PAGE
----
Contemporary image of the ceremonial opening of Scottish Parliament in 1707.
Emile Lousse Prize, 2015
Awarded annually for the best article published in the journal Parliaments, Estates and Representation by a scholar under the age of 40.
Dr Allan Kennedy is joint winner of the prize for his article ‘Representing the Periphery: Highland Commissioners in the Seventeenth-Century Scottish Parliament, c.1612-1702’ (http://www.tandfonline.com/doi/abs/10.1080/02606755.2015.1022343?journalCode=rper20#.VcDUAPlViko)
What inspired you to write this article?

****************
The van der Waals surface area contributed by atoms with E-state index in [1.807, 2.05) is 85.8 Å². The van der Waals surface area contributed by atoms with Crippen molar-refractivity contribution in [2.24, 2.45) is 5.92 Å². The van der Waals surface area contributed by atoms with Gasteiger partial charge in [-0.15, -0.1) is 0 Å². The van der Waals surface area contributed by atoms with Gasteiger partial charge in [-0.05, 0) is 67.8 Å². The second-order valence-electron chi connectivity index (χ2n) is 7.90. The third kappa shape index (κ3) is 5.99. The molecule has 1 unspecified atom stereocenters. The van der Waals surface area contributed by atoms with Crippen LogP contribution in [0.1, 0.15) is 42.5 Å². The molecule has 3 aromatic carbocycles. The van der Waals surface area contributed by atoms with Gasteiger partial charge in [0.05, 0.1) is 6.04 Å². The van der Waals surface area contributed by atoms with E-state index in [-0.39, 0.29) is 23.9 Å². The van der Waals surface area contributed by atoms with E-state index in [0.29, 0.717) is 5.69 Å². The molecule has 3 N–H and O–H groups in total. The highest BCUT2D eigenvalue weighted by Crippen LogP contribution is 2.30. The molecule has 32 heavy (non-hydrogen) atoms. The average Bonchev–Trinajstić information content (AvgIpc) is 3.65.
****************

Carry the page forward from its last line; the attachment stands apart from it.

This article examines the activities of Highland representatives (known as ‘commissioners’) in the Scottish Parliament of the seventeenth century. I was drawn to this topic because it addresses two major gaps in the historiography of early modern Scotland. Firstly, although research into the pre-1707 Scottish Parliaments has been extremely lively over the last twenty years, much of this has addressed matters of procedure or high politics, with comparatively little attention being given to the relationship between Parliament and the various constituencies represented within it. Secondly, many historians continue to assume that the Scottish Highlands played little or no role in national affairs in the early modern period – a conclusion which my PhD research very much called into question. This essay, which argues that Highlanders were increasingly savvy and enthusiastic in their engagement with Parliament, was therefore a means of addressing a big gap in our knowledge and engaging with issues surrounding political engagement and parliamentary representation which remain poorly understood.